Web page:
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Available on Android devices
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The Challenge
Built to Last, the defining management study of the nineties, showed how great companies triumph over time and how long-term sustained performance can be engineered into the DNA of an enterprise from the verybeginning.

But what about the company that is not born with great DNA? How can good companies, mediocre companies, even bad companies achieve enduring greatness?

The Study
For years, this question preyed on the mind of Jim Collins. Are there companies that defy gravity and convert long-term mediocrity or worse into long-term superiority? And if so, what are the universal distinguishing characteristics that cause a company to go from good to great?

The Standards
Using tough benchmarks, Collins and his research team identified a set of elite companies that made the leap to great results and sustained those results for at least fifteen years. How great? After the leap, the good-to-great companies generated cumulative stock returns that beat the general stock market by an average of seven times in fifteen years, better than twice the results delivered by a composite index of the world's greatest companies, including Coca-Cola, Intel, General Electric, and Merck.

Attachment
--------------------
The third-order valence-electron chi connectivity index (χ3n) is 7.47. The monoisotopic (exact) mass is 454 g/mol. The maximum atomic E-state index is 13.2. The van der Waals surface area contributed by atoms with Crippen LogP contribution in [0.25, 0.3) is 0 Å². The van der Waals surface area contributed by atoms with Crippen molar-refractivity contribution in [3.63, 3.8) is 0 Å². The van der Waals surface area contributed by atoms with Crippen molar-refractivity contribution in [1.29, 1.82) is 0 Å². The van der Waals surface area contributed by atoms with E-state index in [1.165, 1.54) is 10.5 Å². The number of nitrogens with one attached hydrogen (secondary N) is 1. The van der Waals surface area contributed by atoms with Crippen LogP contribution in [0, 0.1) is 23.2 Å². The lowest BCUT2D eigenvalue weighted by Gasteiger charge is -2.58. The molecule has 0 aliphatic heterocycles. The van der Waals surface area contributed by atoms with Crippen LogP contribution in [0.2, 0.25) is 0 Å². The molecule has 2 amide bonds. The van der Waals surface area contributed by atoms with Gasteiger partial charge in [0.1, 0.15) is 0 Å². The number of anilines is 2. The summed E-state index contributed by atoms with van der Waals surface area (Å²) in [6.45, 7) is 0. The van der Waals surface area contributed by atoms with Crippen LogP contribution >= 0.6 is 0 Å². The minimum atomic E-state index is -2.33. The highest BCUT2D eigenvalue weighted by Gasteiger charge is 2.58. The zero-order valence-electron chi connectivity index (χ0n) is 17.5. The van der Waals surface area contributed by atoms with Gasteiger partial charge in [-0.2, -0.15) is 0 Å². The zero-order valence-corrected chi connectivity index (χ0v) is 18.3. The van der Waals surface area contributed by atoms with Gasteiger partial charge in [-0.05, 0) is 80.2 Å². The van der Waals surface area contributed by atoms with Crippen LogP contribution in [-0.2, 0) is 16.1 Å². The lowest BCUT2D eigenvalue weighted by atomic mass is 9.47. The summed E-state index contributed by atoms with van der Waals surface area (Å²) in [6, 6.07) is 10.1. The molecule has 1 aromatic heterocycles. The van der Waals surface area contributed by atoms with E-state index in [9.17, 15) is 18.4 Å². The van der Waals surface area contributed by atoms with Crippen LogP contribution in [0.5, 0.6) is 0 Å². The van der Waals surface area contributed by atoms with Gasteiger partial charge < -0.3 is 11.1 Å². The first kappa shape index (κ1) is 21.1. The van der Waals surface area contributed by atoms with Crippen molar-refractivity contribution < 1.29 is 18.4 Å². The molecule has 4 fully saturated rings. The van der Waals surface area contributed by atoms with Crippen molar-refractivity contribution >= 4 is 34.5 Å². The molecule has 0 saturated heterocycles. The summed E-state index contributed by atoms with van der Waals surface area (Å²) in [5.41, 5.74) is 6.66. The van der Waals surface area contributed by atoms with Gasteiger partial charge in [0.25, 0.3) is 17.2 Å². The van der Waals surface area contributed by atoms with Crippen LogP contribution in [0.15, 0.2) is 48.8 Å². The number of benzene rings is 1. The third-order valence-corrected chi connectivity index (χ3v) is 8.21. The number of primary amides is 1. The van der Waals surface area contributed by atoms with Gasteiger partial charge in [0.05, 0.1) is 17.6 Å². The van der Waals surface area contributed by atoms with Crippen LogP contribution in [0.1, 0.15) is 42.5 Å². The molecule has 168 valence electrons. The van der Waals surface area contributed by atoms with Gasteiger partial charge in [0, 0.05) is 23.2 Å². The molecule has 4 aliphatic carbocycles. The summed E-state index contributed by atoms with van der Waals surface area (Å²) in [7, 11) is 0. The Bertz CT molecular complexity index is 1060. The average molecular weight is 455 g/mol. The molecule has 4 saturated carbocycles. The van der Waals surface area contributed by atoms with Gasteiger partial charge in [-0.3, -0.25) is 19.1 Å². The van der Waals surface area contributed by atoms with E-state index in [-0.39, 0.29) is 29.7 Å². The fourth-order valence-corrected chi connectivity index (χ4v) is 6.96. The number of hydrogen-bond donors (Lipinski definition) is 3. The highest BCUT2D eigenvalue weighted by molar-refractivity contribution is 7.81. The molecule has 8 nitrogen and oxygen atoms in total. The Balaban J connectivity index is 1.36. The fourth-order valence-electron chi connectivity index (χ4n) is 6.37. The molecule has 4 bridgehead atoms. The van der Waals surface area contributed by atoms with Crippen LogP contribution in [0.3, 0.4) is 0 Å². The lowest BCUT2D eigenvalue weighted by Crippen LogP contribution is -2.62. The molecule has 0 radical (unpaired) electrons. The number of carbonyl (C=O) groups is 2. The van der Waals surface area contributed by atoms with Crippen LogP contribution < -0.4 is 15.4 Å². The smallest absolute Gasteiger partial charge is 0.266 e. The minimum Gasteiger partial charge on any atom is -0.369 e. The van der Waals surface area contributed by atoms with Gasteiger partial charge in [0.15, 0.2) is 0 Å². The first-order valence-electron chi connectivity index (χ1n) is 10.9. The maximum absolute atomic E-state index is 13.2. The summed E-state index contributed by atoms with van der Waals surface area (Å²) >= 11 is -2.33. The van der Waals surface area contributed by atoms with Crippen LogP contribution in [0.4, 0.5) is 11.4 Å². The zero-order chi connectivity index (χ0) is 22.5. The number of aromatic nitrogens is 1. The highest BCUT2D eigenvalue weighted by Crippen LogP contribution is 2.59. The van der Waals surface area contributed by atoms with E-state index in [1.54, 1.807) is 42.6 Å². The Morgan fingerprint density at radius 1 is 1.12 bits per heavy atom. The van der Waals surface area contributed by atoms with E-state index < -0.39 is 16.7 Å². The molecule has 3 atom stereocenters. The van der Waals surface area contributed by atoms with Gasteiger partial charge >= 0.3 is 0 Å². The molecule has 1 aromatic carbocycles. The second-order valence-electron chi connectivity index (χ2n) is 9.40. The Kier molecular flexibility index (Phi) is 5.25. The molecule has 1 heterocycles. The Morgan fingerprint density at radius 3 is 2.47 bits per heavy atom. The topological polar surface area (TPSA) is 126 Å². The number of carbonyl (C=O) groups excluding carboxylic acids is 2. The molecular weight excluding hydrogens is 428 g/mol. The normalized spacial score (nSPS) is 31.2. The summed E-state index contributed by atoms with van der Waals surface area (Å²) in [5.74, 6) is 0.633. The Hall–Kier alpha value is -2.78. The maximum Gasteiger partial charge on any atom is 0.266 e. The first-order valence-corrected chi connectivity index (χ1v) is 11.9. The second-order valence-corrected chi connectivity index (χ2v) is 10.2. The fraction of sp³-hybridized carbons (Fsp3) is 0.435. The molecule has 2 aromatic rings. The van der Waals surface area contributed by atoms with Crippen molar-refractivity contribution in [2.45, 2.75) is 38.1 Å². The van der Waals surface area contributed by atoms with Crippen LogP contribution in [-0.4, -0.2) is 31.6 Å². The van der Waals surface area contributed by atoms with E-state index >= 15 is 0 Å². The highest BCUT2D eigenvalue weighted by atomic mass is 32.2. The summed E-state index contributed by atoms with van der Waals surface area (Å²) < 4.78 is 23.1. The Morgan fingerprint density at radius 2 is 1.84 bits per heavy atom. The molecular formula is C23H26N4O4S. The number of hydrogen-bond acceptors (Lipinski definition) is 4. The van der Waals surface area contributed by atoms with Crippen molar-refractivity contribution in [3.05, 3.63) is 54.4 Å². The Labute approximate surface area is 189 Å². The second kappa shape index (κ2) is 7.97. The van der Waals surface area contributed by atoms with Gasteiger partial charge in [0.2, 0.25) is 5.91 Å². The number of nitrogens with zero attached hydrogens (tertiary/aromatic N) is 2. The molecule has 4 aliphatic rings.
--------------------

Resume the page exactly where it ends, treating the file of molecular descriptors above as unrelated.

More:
The Comparisons
The research team contrasted the good-to-great companies with a carefully selected set of comparison companies that failed to make the leap from good to great. What was different? Why did one set of companies become truly great performers while the other set remained only good?

Over five years, the team analyzed the histories of all twenty-eight companies in the study. After sifting through mountains of data and thousands of pages of interviews, Collins and his crew discovered the key determinants of greatness -- why some companies make the leap and others don't.

The Findings
The findings of the Good to Great study will surprise many readers and shed light on virtually every area of management strategy and practice. The findings include: